Actors McG was screening before his departure include Jason Behr and Jared Padalecki for the role of Superman, Scarlett Johansson for Lois Lane, and Shia LaBeouf for Jimmy Olsen.
When Tim Burton was attached to direct the Superman costume was all dark blue, featured a blood-red cape, and featured the classic "S" symbol in the form of daggers. Burton also wanted to cast either Ralph Fiennes or David Duchovny as Superman. While the project was under Brett Ratner's supervision, actors Josh Hartnett, Paul Walker, Matt Bomer, Brendan Fraser, Ashton Kutcher, David Boreanaz, Ian Somerhalder, Henry Cavill, Jerry O’Connell and Hayden Christensen were considered for the part of Superman. Brett Ratner left the project primarily because he and Warner Bros. executives could not agree on whom to cast as Superman. Matthew Bomer was considered for the role of Superman when Brett Ratner was to direct. Will Smith was offered the role of Superman/Clark Kent but declined, saying: "You mess up white peoples' heroes in Hollywood, you'll never work in this town again!" James Caviezel expressed great interest in the role of Superman, but director Bryan Singer refused to cast him because he felt that Caviezel was "too famous" after starring in The Passion of the Christ .
Actresses being considered for the role of Lois Lane when McG was to direct included Elisha Cuthbert, Claire Danes and Keri Russell. Mischa Barton and Keira Knightley were considered for the role of Lois Lane when McG was attached to the project. McG and Jon Peters tried to get Beyoncé Knowles, Jennifer Lopez, and Catherine Zeta-Jones for the role of Lois Lane.
Anthony Hopkins was set to play Jor-El of Krypton, but after Ratner left, Hopkins did the same. Johnny Depp was considered for the roles of Lex Luthor and Jor-El when McG was attached to the project. Billy Zane was once considered to play the role of Lex Luthor when McG was attached to the project.
Jude Law was Bryan Singer's only choice to play General Zod. After Law turned down the role several times, Singer eliminated the character from the script.
Actors including Eric Christian Olsen, Topher Grace, and Shawn Ashmore were being considered for the role of Jimmy Olson before 'Sam Huntington' was cast. Shawn's brother, Aaron Ashmore, later portrayed Olsen in "Smallville".
Hugh Laurie was cast first in the role of Perry White. However, the popularity of his TV show "House M.D." caused schedule conflicts. Frank Langella was then cast.
Oliver Stone, Michael Bay, Robert Rodriguez, Martin Campbell, Shekhar Kapur, and Stephen Norrington all turned down the chance to direct throughout the ten-year project development.
Jack Larson, who plays Bo the Bartender, played Jimmy Olsen in the "Adventures of Superman" (1952) TV series.
The role of Lex Luthor was always intended for Kevin Spacey. The production schedule was adjusted to accommodate Spacey's six week break from his duties as the Old Vic theater director.
The appearance of Superman in the silver suit right after crashing back to Smallville is a direct nod to the Kryptonian costumes of the 1978 Superman film which were made out of a screen material that, despite it's glow, appeared dark gray when not properly lit.
The truck which Martha drove during the opening was the exact truck used for the first Superman movie. The producers managed to find that truck and rented it for use.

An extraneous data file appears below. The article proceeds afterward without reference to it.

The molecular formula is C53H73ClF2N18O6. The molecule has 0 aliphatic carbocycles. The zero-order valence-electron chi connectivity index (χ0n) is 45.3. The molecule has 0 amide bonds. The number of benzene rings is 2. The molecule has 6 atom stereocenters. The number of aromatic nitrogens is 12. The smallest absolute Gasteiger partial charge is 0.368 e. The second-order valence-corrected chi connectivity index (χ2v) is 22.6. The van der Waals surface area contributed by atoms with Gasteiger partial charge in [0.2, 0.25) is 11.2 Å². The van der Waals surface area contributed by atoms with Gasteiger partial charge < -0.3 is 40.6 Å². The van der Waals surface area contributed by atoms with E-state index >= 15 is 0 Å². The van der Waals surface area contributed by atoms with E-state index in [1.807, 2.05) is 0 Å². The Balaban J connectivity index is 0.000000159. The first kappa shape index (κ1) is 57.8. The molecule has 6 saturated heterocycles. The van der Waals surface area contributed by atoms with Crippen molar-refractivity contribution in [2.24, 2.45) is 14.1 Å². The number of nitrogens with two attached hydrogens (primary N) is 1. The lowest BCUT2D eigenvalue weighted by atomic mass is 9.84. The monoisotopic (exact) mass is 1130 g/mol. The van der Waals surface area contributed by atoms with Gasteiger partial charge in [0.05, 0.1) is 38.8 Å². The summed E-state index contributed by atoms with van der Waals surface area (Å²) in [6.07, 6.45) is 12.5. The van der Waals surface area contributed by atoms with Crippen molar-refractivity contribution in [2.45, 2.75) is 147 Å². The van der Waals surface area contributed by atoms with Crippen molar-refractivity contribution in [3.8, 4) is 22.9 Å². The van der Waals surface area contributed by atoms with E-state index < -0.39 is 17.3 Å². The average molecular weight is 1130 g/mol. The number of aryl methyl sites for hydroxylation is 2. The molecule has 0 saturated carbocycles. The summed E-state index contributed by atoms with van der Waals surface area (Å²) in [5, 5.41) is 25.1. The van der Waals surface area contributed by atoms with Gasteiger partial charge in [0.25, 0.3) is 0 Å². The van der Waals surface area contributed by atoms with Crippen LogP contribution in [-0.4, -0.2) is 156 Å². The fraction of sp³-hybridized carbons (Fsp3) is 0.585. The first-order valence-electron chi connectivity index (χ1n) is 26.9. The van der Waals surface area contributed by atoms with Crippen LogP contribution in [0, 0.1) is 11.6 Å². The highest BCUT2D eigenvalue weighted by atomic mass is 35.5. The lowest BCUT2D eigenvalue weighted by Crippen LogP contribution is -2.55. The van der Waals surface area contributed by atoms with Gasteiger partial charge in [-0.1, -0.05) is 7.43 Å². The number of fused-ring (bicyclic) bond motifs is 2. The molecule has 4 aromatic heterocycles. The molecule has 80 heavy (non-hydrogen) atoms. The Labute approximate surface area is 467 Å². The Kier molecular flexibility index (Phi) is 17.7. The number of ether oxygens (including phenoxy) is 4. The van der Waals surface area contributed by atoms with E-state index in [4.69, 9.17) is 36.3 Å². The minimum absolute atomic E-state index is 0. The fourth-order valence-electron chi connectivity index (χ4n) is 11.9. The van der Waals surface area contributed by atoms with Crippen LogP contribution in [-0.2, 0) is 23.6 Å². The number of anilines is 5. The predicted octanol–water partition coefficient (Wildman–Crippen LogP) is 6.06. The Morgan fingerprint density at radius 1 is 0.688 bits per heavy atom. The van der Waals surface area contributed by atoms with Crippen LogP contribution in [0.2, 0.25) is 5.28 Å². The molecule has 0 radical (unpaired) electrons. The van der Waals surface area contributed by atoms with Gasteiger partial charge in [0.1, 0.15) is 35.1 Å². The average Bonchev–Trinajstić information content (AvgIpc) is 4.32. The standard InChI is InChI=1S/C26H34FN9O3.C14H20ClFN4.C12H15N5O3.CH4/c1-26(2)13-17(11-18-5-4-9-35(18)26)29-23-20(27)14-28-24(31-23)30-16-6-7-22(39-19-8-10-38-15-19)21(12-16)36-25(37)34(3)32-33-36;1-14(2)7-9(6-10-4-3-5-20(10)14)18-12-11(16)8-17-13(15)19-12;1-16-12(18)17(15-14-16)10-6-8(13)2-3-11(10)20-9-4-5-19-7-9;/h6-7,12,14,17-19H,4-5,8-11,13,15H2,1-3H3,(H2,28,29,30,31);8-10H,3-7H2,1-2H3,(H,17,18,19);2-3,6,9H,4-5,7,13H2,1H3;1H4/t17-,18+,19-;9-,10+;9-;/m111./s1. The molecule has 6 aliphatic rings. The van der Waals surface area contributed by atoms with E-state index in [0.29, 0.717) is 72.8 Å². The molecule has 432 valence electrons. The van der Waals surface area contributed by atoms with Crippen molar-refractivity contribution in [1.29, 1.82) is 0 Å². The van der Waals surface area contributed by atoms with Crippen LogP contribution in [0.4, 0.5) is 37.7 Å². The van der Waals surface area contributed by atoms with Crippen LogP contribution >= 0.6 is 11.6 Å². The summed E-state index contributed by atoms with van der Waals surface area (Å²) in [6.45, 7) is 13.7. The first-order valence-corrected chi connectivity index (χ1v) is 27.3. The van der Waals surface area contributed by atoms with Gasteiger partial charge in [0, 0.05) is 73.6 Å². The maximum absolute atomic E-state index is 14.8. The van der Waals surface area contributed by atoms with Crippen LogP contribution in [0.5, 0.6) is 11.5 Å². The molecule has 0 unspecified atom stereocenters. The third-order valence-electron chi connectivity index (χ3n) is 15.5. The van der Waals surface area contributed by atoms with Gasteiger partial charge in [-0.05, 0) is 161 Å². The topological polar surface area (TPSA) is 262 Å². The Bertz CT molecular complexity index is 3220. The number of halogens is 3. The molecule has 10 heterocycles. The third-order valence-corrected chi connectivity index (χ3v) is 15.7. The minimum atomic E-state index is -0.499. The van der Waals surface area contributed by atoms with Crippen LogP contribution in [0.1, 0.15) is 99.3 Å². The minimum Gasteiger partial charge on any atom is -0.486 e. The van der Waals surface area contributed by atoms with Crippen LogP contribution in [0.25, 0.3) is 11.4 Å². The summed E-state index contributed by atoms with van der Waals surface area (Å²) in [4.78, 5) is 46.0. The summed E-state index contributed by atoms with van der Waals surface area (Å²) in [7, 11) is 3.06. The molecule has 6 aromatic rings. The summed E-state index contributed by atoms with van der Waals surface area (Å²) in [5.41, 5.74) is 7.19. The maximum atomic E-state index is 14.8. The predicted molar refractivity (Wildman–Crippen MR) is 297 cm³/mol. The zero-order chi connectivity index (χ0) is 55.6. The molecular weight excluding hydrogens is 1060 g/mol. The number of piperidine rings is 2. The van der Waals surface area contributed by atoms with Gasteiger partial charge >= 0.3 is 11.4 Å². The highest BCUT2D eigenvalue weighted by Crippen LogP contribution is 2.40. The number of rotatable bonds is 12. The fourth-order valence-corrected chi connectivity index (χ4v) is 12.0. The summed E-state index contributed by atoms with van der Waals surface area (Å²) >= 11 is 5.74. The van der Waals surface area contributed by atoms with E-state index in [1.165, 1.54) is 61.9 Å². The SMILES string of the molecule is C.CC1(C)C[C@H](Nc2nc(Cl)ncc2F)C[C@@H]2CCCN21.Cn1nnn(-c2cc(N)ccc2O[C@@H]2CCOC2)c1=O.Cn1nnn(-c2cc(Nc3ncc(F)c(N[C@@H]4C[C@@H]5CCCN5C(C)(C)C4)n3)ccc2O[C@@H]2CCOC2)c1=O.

The new Panavision Genesis camera was constructed based upon feedback of director Michael Mann and director of photography Paul Cameron during the production of Collateral. The feedback was documented in American Cinematographer, June 2004 issue. It has features that were missed out in previous models (HDR-950) including support of standard 35mm spherical lenses, full color bandwidth, and better ergonomics. Eight units were used for the entire production. Despite being the first movie to use this camera, other titles including Click and Scary Movie 4 were shot later but released earlier.
The reappearance of Superman in Metropolis by saving an crashing airplane is a direct nod to an episode of Paul Dini's Superman The Animated series titled: The Last Son of Krypton Part 2 as well as an episode of the Fleischer-animated Superman called Japoteurs.
Brandon Routh's sister Sara was one of the choir members for the production orchestra.
Bryan Singer was still under a three-picture deal with Fox from X2 when he decided to jump ship to direct this movie. As the consequence, his deal was terminated and one of his under-development projects with Fox, Logan's Run was ultimately shelved and the third X-Men picture was under jeopardy. The vacant's director's role for the third X-Men would go to Brett Ratner who lost to Singer for the first X-Men movie.
These words appear on Martha Kent's Scrabble board the night Clark/Superman returns: paddings, dawnings, squirms, jets, fax, fare, rarer, nary, revere, bent, jag, drag, oho, way, men, tee, hod, voiced, hill, zoo, quoit, foot, feet, view, kir, alienation. A few of the words - jets, fax, revere, dawnings, alienation - may deliberately presage themes and plot points in the movie.
When Clark is walking around the office with the TVs displaying news reports (after Luther steals the kryptonite) the news reports can be heard mentioning the city of Gotham.
Brandon Routh, Kate Bosworth and Kevin Spacey signed on without having read the script.
It took twelve years and three vastly different directors to finally get the project off the ground.
Tim Burton's "Superman Lives" was far enough into pre-production at the time it was canceled that the studio had already designed a teaser poster to be displayed in theatres. It consisted of a stylized silver "S" shield set against a black background, with the phrase "Coming 1998" displayed across the bottom third of the poster. Finalized copies of the poster were printed up, but it's unclear how many were made before the movie was called off.
When Bryan Singer took over this project, he immediately brought over his production staff consisting of cinematographer Newton Thomas Sigel, composer/editor John Ottman, production designer Guy Dyas, and writers Dan Harris and Michael Dougherty from X2 to meet Warner Bros.' release date for the film.
The crew in Tamworth grew their own corn. It took twelve weeks for them to get the corn just right.